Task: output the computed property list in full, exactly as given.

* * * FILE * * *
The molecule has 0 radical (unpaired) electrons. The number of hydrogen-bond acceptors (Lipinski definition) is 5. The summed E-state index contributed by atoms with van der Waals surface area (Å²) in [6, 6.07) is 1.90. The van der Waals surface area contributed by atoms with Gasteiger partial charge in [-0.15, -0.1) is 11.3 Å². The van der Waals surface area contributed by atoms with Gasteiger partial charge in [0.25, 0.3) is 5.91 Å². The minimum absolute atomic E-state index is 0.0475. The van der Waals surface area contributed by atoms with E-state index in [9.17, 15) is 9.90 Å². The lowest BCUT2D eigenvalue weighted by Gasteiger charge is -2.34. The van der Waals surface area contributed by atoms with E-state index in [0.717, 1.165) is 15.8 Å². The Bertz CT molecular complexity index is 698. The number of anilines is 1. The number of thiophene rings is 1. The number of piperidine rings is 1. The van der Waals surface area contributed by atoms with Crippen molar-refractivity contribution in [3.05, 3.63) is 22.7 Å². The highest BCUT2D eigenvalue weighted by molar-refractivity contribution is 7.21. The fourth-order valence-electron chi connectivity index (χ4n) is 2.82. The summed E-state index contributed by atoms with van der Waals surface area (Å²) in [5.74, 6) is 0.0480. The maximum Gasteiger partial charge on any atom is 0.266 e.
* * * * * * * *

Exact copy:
The molecule has 0 radical (unpaired) electrons. The number of hydrogen-bond acceptors (Lipinski definition) is 5. The summed E-state index contributed by atoms with van der Waals surface area (Å²) in [6, 6.07) is 1.90. The van der Waals surface area contributed by atoms with Gasteiger partial charge in [-0.15, -0.1) is 11.3 Å². The van der Waals surface area contributed by atoms with Gasteiger partial charge in [0.25, 0.3) is 5.91 Å². The minimum absolute atomic E-state index is 0.0475. The van der Waals surface area contributed by atoms with E-state index in [9.17, 15) is 9.90 Å². The lowest BCUT2D eigenvalue weighted by Gasteiger charge is -2.34. The van der Waals surface area contributed by atoms with E-state index in [0.717, 1.165) is 15.8 Å². The Bertz CT molecular complexity index is 698. The number of anilines is 1. The number of thiophene rings is 1. The number of piperidine rings is 1. The van der Waals surface area contributed by atoms with Crippen molar-refractivity contribution in [3.05, 3.63) is 22.7 Å². The highest BCUT2D eigenvalue weighted by molar-refractivity contribution is 7.21. The fourth-order valence-electron chi connectivity index (χ4n) is 2.82. The summed E-state index contributed by atoms with van der Waals surface area (Å²) in [5.74, 6) is 0.0480. The maximum Gasteiger partial charge on any atom is 0.266 e.